Just give it a chance.
That was the plea from Lake Country school trustee Amy Geistlinger in response to a school district staff recommendation not to include a French Immersion (FI) program at H.S. Grenda Middle School when it opens next fall.
A Central Okanagan School District staff report recommended Lake Country FI students continue to be enrolled at École Dr. Knox Middle School, suggesting a shuttle bus service from Grenda to Dr. Knox for FI students would help address transportation concerns, considered a detriment to more Lake Country parents enrolling their children in French Immersion.
Other points also raised was the difficulty of hiring French Immersion qualified teachers, and the lack of a population base in Lake Country to generate sufficient registration to offer a program on the same level as what is currently provided at École Dr. Knox.
At the planning and public facilities meeting on Wednesday (Dec. 2), Geistlinger argued the $237,200 cost to implement the Grenda FI program would create greater enrolment interest for parents in FI because their children would remain in the community rather than being bused to a Kelowna school.
Geistlinger said although the program itself would cost $237,200 at Grenda, the total net cost for the school district would be reduced to $137,200 in the first year because a Grade 6 FI teacher from Ecole Peter Greer Elementary would no longer be needed there.
Essentially, she said, that teaching position would be moved from Peter Greer to H.S. Grenda, thus it wouldn’t be an additional cost to the school district, only to the program at Grenda.
“I would love to see it given a chance to succeed… I think a lot more parents would consider FI if it was offered in Lake Country and there is the opportunity for kids from other catchment areas, such as Rutland, to register which would free up space at KSS and OKM,” Geistlinger said.
She also questioned the bus service not being an annual expectation for parents in the face of potential service cutbacks in a given year.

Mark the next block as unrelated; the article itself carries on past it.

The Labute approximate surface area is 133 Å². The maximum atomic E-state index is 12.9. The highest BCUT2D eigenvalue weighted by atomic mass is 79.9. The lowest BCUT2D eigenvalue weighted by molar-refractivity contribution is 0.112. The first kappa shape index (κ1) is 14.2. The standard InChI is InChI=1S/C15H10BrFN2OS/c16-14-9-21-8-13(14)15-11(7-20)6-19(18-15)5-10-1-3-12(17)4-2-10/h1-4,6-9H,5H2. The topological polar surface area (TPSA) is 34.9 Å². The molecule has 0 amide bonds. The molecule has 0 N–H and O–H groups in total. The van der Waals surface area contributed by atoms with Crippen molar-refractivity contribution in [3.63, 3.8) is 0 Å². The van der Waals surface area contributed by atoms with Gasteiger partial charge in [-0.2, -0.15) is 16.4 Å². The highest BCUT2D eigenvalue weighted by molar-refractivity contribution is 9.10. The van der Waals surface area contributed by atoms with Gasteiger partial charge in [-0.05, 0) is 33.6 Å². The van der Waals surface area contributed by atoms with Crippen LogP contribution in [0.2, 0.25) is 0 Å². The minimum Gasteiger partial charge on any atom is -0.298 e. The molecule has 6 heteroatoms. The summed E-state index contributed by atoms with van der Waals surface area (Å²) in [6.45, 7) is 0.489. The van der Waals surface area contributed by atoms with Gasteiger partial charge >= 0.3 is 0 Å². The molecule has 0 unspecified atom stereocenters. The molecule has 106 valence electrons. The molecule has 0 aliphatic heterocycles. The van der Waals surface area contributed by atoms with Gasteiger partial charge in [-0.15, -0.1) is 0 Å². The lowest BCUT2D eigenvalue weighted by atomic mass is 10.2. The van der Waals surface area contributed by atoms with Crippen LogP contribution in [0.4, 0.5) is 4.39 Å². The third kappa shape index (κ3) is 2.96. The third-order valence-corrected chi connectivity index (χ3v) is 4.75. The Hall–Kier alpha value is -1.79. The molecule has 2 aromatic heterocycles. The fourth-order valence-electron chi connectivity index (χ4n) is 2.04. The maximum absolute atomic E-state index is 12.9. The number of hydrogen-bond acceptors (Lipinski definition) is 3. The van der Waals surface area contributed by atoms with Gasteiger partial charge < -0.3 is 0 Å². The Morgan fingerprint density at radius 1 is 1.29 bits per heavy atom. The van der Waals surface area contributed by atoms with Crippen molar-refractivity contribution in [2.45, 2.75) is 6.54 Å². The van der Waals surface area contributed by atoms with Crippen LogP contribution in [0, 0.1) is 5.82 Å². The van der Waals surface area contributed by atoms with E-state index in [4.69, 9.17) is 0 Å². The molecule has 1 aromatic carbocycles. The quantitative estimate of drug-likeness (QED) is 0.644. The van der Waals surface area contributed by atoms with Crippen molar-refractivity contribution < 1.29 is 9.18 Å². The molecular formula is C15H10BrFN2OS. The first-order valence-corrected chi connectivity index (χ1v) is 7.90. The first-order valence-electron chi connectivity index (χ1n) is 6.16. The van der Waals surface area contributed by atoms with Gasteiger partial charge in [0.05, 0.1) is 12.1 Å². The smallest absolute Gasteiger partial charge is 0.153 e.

“I don’t see that as an option offering stability if it’s not a sure thing for parents…that potentially every year they would have to come back to the board and fight for it,” she said.
Geistlinger noted French Immersion is not related to how many French-speaking families live in a community, a factor cited in the staff report.
“People who are French-speaking send their kids to Francophone schools. This is about English speaking parents who want to provide their kids with a French Immersion leaning option,” she said.
“I would love to see it given a chance to succeed… I think a lot more parents would consider FI if it was offered in Lake Country and there is the opportunity for kids from other catchment areas, such as Rutland, to register which would free up space at KSS and OKM.”
She also noted the huge emphasis placed on providing $125,000 each for new playgrounds at several local schools this year, which is further supplemented with fundraising efforts of about $50,000 for each of them to a universally accessible standard.
Geistlinger raised that point to illustrate the cost of one playground is less than what it would cost to introduce French Immersion to Grenda school, citing how it is not a fiscally unrealistic goal.
“I feel we could make it work if we really want to,” she said.
Ryan Stierman, school district secretary-treasurer/CFO, the Lake Country FI program currently has 23 students attending Dr. Knox from Lake Country and an average of 22 FI students per grade at École Peter Greer Elementary. In comparison, École George Pringle Elementary in West Kelowna has an average of 41 FI students per grade.
“Due to the lower numbers to draw from, even at the highest level of participation in French Immersion in the district, a Lake Country Middle School program would continue to have a program with significantly lower numbers than the programs in other communities,” the staff report said.
Kevin Kaardal, school district superintendent/CEO, added Lake Country’s population presents a basic challenge to matching registration rates on the Westside or central Kelowna, and in turn places limitations on offering a comparable FI program to other École middle schools in the district.
Stierman said the shuttle service would be cost-neutral because student busing fees would cover the costs with an FI enrolment of 30-34 students.
“It would be a 13.6-kilometre distance ride, about a 15-minute trip, compared to the hour and a half option on BC Transit that requires transfers at two transit interchanges,” Stierman said.
Trustee Chantelle Desrosiers, chair of the planning and facilities committee, said Grenda school offers something unique currently in the school district – space.
“We don’t have extra space (in many schools) right now and that is a sad reality. I would rather see money put into program resources and teachers rather than to add more portables,” Desrosiers said.
Geistlinger encouraged parents to voice their support for FI being added to Grenda before the school board meeting on Dec. 9.
While all trustees participated in the committee meeting, the committee has only three voting trustee members – Rolli Cacchioni and Lee-Ann Teade and Desrosiers.
Cacchioni and Teade voted for the charter bus option, while Desrosiers supported the Grenda option.
All trustees will vote on the recommendation at the Dec. 9 board meeting.